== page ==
Advertisement

Comparative Study of Acupuncture–Moxibustion and Transcranial Micro-Current Stimulation in Therapy of Altitude Hypoxia Headache and Insomnia

  • Yongsheng Chen
  • Dalong GuoEmail author
Conference paper
Part of the Lecture Notes in Electrical Engineering book series (LNEE, volume 576)

Abstract

Objective Comparison of the influence of acupuncture–moxibustion (AM) and transcranial micro-current stimulation (TMCS) on altitude hypoxia headache and insomnia. Methods Eighty military persons suffering headache and insomnia (40 were divided into plain group or control group, 20 of 40 were divided into AM control group, and the others were divided into TMCS control group; 40 were divided into altitude group, 20 of 40 were divided into altitude AM group, and the others were divided into altitude TMCS group) were cured by AM and TMCS technology, respectively. Treatment effect was compared to each other. Results The effecient were 75% by using TMCS to reduce headache and insomnia in altitude, that in using AM were 70%, which effect of this two technology were no significant change. Conclusions The same as AM, TMCS can effectively reduce hypoxia headache and insomnia residing altitude for a long time and provide a useful tool and methodology for altitude military medical service.

Keywords

Altitude Transcranial micro-current stimulation Acupuncture–moxibustion Hypoxia Headache Insomnia Cerebral function Military medical service 

References

  1. 1.
    Chen Y, Wang S (2012) The effects of altitude hypoxia on sleep and cerebral function. Med Air Froce 8(3):150–158Google Scholar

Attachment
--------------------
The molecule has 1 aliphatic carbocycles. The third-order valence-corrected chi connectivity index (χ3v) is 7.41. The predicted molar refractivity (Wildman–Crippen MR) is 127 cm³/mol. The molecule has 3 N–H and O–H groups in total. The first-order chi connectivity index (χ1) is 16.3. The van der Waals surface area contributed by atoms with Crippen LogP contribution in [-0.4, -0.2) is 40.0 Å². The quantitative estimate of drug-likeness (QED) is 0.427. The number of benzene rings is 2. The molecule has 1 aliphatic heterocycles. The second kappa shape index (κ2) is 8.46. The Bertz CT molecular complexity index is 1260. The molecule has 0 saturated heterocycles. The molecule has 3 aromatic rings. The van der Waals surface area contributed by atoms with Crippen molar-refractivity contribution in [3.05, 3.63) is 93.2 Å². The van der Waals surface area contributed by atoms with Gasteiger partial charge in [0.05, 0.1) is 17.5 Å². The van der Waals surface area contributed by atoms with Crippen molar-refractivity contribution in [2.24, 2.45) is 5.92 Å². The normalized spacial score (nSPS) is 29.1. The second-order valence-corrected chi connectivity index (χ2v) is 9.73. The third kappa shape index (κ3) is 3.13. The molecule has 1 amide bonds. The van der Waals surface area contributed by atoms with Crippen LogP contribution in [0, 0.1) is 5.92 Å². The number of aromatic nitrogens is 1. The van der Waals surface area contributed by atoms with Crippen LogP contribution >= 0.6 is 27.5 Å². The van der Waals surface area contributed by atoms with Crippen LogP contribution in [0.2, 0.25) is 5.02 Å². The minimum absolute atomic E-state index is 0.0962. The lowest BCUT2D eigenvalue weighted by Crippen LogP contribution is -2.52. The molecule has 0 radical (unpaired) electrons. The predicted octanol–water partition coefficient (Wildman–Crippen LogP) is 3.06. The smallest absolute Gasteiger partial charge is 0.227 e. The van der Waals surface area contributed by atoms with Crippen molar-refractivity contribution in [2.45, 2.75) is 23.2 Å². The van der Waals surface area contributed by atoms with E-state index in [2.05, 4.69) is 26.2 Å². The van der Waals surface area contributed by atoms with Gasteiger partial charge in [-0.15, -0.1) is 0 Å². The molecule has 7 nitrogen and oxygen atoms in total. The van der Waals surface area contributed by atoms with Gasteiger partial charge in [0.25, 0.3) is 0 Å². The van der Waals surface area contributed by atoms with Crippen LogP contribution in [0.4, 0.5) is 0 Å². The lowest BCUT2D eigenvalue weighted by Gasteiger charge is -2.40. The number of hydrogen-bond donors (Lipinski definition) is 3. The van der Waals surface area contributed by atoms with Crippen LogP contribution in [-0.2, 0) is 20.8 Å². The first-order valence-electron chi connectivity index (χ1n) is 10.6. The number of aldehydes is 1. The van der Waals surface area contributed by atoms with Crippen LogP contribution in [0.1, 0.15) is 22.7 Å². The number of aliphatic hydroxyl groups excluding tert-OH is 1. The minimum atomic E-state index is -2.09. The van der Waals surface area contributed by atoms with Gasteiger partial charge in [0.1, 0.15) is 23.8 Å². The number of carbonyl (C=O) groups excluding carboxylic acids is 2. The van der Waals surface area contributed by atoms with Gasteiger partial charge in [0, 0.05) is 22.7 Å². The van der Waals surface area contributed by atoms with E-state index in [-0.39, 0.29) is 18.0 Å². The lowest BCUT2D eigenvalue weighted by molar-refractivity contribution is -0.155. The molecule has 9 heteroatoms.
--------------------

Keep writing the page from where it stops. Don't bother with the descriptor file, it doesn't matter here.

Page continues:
2. 2.
    Ohn SH, Park CI, Yoo WK et al (2008) Time-dependent effect of transcranial direct current stimulation on the enhancement of working memory. Neuroreport 19:43–47CrossRefGoogle Scholar
  3. 3.
    Teo F, Hoy KE, Daskalakis ZJ et al (2011) Investigating the role of current strength in tDCS modulation of working memory performance in healthy controls. Front Psychiatry 2:45Google Scholar
  4. 4.
    Helfrich RF, Schneider TR, Rach S et al (2014) Entrainment of brain oscillations by transcranial alternating current stimulation. Curr Biol 24:333–339CrossRefGoogle Scholar
  5. 5.
    Lian Z (1980) New acupuncture and moxibustion. Guangxi People’s Publishing House 54–66, 78–100Google Scholar
  6. 6.
    Acupuncture and Moxibustion (1998) Shanghai college of traditional Chinese medicine. People’s Health Publishing House 16–98, 110–360Google Scholar
  7. 7.
    Edwards D, Cortes M, Datta A et al (2013) Physiological and modeling evidence for focal transcranial electrical brain stimulation in humans: a basis for high-definition tDCS. Neuroimage 74:266–275CrossRefGoogle Scholar
  8. 8.
    Zaehle T, Sandmann P, Thorne JD et al (2011) Transcranial direct current stimulation of the prefrontal cortex modulates working memory performance: combined behavioural and electrophysiological evidence. BMC Neurosci 12:2Google Scholar
  9. 9.
    Hoy KE, Emonson MR, Arnold SL et al (2013) Testing the limits: Investigating the effect of tDCS dose on working memory enhancement in healthy controls. Neuropsychologia 51:1777–1784CrossRefGoogle Scholar
  10. 10.
    Zaehle T, Rach S, Herrmann CS (2010) Transcranial alternating current stimulation enhances individual alpha activity in human EEG. PLoS One 5:e13766CrossRefGoogle Scholar
  11. 11.
    Antal A, Paulus W (2013) Transcranial alternating current stimulation (tACS). Front Hum Neurosci 7:317Google Scholar
  12. 12.
    Ali MM, Sellers KK, Fröhlich F (2013) Transcranial alternating current stimulation modulates large-scale cortical network activity by network resonance. J Neurosci 27:11262–11275CrossRefGoogle Scholar
  13. 13.
    Nelson JT, McKinley RA, Golob EJ et al (2014) Enhancing vigilance in operators with prefrontal cortex transcranial direct current stimulation (tDCS). Neuroimage 85:909–917CrossRefGoogle Scholar

Copyright information

© Springer Nature Singapore Pte Ltd. 2020

Authors and Affiliations

  1. 1.Air Force Medical Center, PLABeijingChina

Personalised recommendations